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  16. Clause (i) makes an exception if "the communication has been affirmatively determined, in whole or in part, to constitute foreign intelligence or counterintelligence or is necessary to understand or assess foreign intelligence or counterintelligence." If the message collected from you is "vital" to an investigation of a suspected foreign intelligence agent, it is exempt from the five-year storage limit, regardless of whether or not the entire communication contains pertinent information. So if your nerdy ass stays up all night playing DOTA 2 and you send a threatening Steam message to some Russian pub who later turns out to be an undercover FSB agent, well, your message will be sitting in NSA servers at Fort Meade for a long time.
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  18. Clause (ii) is pretty self-explanatory: "the communication is reasonably believed to constitute evidence of a crime and is retained by a law enforcement agency."
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  20. Clause (iii), in my opinion, is ripe for exploitation and could easily net lots of false positives. It reads "the communication is enciphered or reasonably believed to have a secret meaning." Now I don't know about what you think, but this could, read broadly, subject millions to of people who use encryption and cryptography technology to unreasonable search and seizure of their messages. This could be used to unfairly target security-conscious individuals, further stigmatize the relatively small portion of internet users who do make use of PGP public and private keys, DNSCrypt, and hard drive encryption, and undermine privacy in general.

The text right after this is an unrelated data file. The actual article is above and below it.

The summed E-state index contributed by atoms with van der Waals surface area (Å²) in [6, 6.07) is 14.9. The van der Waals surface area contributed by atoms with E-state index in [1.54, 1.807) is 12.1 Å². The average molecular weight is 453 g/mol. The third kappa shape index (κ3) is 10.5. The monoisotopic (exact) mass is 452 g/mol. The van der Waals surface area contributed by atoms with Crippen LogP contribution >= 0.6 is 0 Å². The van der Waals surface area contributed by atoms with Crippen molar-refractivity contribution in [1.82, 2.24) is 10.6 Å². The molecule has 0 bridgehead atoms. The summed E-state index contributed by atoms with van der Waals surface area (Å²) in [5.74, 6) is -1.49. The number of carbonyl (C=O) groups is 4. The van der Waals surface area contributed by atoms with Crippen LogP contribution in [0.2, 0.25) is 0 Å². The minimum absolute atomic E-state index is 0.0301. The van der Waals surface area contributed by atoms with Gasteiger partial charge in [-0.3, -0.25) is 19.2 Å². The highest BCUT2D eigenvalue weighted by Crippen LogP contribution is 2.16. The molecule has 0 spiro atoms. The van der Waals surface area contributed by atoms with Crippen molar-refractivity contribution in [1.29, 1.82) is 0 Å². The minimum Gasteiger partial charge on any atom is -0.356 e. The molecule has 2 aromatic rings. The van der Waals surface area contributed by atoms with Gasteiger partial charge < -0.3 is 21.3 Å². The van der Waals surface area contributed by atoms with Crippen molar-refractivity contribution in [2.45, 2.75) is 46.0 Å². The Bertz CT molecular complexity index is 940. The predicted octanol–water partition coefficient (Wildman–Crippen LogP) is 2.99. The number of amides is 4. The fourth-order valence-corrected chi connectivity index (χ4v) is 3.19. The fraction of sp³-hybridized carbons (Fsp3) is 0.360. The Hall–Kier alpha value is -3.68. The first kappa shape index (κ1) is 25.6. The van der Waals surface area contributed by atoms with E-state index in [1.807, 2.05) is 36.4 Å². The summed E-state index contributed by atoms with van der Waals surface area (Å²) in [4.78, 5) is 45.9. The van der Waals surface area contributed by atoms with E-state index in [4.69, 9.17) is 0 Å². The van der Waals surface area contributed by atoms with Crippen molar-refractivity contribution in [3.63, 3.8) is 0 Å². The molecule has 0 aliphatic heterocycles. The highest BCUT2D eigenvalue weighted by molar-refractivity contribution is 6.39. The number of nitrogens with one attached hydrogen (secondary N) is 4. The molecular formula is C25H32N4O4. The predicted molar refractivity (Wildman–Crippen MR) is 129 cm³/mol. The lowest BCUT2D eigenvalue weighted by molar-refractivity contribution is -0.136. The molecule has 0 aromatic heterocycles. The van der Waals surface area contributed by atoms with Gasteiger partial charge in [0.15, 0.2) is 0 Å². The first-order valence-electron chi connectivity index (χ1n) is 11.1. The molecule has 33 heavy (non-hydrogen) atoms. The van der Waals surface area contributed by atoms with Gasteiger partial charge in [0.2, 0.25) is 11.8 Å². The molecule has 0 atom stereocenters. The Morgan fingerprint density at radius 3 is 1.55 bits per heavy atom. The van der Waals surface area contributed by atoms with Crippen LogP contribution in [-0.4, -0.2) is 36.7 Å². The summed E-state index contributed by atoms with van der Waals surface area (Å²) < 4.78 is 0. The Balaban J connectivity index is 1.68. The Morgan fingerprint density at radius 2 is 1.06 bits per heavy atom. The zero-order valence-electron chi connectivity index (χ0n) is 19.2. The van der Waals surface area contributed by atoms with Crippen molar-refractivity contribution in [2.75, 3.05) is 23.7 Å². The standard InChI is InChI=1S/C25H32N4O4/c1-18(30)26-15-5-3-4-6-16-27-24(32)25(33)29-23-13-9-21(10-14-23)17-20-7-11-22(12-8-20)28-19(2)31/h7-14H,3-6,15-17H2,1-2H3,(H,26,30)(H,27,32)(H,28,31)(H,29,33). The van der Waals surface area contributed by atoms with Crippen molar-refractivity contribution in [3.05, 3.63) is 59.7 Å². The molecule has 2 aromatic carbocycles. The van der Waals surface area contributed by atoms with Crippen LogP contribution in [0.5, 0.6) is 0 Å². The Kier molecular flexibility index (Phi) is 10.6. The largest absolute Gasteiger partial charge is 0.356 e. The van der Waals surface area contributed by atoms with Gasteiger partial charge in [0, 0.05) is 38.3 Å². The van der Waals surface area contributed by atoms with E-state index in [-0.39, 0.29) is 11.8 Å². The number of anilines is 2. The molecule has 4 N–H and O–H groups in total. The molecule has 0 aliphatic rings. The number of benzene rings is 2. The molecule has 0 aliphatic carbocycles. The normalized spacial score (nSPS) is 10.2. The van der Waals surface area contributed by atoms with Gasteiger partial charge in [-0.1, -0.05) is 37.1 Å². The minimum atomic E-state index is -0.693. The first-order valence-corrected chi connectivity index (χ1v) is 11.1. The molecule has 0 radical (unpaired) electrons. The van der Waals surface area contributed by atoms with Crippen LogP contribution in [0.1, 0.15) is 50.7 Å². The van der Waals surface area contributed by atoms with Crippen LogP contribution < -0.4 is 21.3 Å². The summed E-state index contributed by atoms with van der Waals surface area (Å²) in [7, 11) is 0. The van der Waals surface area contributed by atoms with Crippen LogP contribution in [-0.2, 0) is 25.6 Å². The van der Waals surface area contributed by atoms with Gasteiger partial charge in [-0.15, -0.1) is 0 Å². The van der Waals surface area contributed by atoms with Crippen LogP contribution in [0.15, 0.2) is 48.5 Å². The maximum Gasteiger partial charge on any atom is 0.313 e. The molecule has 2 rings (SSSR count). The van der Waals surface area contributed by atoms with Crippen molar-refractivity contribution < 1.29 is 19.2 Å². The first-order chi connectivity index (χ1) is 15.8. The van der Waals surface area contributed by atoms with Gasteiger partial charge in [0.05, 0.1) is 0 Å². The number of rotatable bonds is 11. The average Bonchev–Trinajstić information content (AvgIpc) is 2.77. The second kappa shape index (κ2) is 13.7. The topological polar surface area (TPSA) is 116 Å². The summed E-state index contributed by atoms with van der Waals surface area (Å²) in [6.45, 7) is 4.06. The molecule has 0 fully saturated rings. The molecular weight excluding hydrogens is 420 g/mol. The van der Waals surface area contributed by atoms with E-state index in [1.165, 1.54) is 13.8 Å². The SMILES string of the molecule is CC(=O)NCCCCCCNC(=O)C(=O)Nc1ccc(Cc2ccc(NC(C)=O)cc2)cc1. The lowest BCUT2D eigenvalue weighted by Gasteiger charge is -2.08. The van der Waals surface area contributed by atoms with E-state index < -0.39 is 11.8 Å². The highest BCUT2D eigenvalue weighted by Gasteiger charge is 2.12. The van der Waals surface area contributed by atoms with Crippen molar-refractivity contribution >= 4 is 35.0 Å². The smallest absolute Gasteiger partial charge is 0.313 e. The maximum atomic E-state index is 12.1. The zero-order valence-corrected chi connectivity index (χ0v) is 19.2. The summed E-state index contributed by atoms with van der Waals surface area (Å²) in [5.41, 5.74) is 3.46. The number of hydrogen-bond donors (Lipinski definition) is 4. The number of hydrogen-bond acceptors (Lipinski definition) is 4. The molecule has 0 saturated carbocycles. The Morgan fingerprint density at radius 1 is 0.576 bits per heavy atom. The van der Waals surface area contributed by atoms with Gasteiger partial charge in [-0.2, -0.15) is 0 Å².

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  22. Clause (iv) is another flagrant subversion of an individual's right to privacy. It reads "all parties to the communication are reasonably believed to be non-United States persons." So if you happen to be a foreigner in the United States talking to someone from home, you can kiss your privacy rights goodbye if the NSA decides your information is worth collecting, no matter how dubious its value may be.